But what can you do next?
We’re asking you to send a personal message to your MP, saying you care and asking them to call on the UK Government – represented on the EU Environment Council by Biodiversity Minister Rory Stewart – to defend the Nature Directives.
Also look out for the big conference on the future of the Nature Directives in Brussels on 20 November 2015 where the European Commission will be presenting the preliminary findings of the Fitness Check of the Nature Directives. We will be counting down the week before on social media, and I will be there speaking on behalf of Birdlife International in support of nature.
We need you to speak up to save nature. The EU Nature Directives have provided the highest level of protection to vulnerable habitats and species for the past 30 years – but they’re under threat!
European leaders are considering rolling back decades of progress by revising the Directives in the mistaken belief that weaker protection for wildlife is good for business. In reality, this would be bad for business, and a disaster for wildlife. We urgently need you to add your voice to thousands of others below and defend nature. Without a massive demonstration of public support for the Directives, it will be very hard to prevent them being weakened.
Gill Moore, a spokesperson for the Friends of North Kent Marshes, explained that the marshes would not exist without the Nature Directives.
She said: “Our marshland landscapes inspired Charles Dickens to write Great Expectations, and hold a world-class natural heritage so important that it is protected under local, national and international law. The strongest of these laws are the Nature Directives, which protect our globally important wetlands from inappropriate and damaging development.
“These laws were instrumental in stopping an airport at Cliffe in 2003 and, more recently, in September 2014, when the UK Airports Commission ruled out building an airport anywhere in the Greater Thames Estuary or on the Hoo Peninsula. Any weakening of these laws could put our most important wildlife sites in peril. We must now join together to fight any and all attempts to water them down.”
A mini influx of black-winged stilts has brought a touch of the Mediterranean to southern England, as two pairs of these exotic-looking wading birds are attempting to nest at RSPB sites in West Sussex and Kent.
It is thought that a dry spell in southern Spain has displaced these wetland birds to southern Britain. And it is believed that a changing climate may bring these birds to Britain more regularly in future. The only times black-winged stilts have bred successfully in the UK was in Norfolk in 1987 and Nottinghamshire in 1945.
One pair is nesting on the RSPB’s newest reserve in West Sussex, Medmerry, the other pair at the RSPB reserve at Cliffe Pools on the north Kent marshes.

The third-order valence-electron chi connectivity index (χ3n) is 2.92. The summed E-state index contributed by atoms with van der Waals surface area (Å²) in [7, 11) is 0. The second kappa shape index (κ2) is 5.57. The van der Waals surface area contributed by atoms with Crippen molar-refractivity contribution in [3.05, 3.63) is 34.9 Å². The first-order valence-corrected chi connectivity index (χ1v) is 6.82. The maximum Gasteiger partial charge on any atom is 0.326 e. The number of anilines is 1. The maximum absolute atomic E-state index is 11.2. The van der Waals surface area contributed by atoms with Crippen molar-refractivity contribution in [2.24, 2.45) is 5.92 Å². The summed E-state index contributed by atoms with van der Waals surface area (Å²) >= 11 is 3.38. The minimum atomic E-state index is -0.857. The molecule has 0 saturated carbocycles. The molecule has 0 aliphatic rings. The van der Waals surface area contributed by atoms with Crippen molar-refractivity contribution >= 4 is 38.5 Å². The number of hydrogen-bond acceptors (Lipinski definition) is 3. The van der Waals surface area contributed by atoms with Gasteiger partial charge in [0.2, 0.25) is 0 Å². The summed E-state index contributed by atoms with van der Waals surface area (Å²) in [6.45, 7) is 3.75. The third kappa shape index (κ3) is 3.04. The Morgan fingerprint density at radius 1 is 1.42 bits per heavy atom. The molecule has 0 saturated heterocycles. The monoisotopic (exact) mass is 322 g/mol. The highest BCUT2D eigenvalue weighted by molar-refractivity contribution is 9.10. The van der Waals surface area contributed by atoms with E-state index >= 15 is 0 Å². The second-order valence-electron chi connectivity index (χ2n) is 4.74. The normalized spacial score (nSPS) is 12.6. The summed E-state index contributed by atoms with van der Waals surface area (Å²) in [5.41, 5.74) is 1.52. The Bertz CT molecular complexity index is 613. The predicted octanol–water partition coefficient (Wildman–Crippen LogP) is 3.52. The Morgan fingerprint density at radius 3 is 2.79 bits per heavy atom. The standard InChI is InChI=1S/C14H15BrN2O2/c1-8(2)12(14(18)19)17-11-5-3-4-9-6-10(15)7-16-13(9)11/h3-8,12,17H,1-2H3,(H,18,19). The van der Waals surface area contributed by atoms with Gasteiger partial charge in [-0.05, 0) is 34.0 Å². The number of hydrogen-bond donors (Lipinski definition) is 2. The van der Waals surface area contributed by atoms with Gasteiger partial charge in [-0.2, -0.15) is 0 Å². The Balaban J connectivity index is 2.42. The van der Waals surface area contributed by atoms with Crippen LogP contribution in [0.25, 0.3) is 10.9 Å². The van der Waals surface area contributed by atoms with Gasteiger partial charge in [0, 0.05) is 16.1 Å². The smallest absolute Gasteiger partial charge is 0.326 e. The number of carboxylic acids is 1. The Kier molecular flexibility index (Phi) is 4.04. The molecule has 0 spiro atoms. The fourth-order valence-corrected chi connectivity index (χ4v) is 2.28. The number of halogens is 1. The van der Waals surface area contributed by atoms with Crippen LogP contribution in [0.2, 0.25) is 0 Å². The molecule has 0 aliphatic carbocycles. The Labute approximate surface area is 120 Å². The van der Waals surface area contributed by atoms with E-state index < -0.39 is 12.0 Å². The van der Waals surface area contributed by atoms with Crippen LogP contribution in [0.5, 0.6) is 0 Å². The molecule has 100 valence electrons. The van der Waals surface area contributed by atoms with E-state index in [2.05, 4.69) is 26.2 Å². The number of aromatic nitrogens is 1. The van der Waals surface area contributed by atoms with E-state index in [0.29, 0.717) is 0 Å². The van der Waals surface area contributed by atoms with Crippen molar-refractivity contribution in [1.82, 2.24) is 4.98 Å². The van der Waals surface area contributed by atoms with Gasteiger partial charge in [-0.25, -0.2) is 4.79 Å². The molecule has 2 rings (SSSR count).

“This is really exciting news and the first time we have had black-winged stilts breeding on the reserve here at Cliffe Pools,” said Warden Andy Daw. “They have visited before and a pair was seen about seven years ago on the reserve but they did not produce any young.
Yet another great reason to protect this special place for wildlife and say #jeThames #noestuaryairport
The UK Airports Commission are currently calling for evidence and studying 5 inner estuary airport options on the Hoo Peninsula. These options were studied in the run up to the Airports Commission Interim Report announcement in December 2013 when they were published alongside many other documents which can be found here
The five options are
Airports Commission own airport option based on a combination of the above which has sought to minimise cost, environmental impact and avoid relocation of the existing LNG facility 67 Isle of Grain Sift 3 FINAL
We believe that the idea of a Thames estuary airport is deeply flawed on every level
It was a great pleasure for us to spend time with author Julian Hoffman when he came to visit us here on the Hoo Peninsula ~ Ours IS the marsh country down by the river and we will fight with the utmost vigour to protect it ~ No Thames estuary airport ever!
“Ours was the marsh country, down by the river, within, as the river wound, twenty miles of the sea.”
~ Charles Dickens, Great Expectations, 1861
“Large terminals, operational buildings, offices, roads and car parks will interrupt the broad open scale of the marsh landscape… The network of ditches and creeks running through the marshes will be severely affected or destroyed…Existing open views out over the Estuary will be lost and replaced by terminal buildings, aircraft hangers and extensive areas of paving…The low hills of the Hoo Peninsula rising out of the surrounding marshland will be lost entirely.”
~ Foster + Partners, Thames Hub AirportProposal to the Airports Commission, 2013